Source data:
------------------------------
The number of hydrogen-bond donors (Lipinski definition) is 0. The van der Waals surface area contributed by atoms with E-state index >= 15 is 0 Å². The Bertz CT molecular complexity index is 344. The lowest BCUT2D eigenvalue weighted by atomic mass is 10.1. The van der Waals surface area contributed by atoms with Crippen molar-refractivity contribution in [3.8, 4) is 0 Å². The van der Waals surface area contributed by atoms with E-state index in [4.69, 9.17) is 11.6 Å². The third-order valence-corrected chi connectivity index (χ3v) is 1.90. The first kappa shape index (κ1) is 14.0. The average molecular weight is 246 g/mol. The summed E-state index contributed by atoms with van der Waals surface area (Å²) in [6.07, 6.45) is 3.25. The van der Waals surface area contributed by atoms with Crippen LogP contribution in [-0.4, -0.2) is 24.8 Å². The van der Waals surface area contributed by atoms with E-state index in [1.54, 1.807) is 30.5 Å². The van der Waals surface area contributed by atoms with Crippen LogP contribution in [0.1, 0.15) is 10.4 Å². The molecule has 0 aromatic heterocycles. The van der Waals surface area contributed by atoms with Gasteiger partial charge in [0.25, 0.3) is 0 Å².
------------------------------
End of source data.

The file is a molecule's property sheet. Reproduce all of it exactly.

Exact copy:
The number of hydrogen-bond donors (Lipinski definition) is 0. The van der Waals surface area contributed by atoms with E-state index >= 15 is 0 Å². The Bertz CT molecular complexity index is 344. The lowest BCUT2D eigenvalue weighted by atomic mass is 10.1. The van der Waals surface area contributed by atoms with Crippen molar-refractivity contribution in [3.8, 4) is 0 Å². The van der Waals surface area contributed by atoms with E-state index in [4.69, 9.17) is 11.6 Å². The third-order valence-corrected chi connectivity index (χ3v) is 1.90. The first kappa shape index (κ1) is 14.0. The average molecular weight is 246 g/mol. The summed E-state index contributed by atoms with van der Waals surface area (Å²) in [6.07, 6.45) is 3.25. The van der Waals surface area contributed by atoms with Crippen LogP contribution in [-0.4, -0.2) is 24.8 Å². The van der Waals surface area contributed by atoms with E-state index in [1.54, 1.807) is 30.5 Å². The van der Waals surface area contributed by atoms with Crippen LogP contribution in [0.1, 0.15) is 10.4 Å². The molecule has 0 aromatic heterocycles. The van der Waals surface area contributed by atoms with Gasteiger partial charge in [0.25, 0.3) is 0 Å².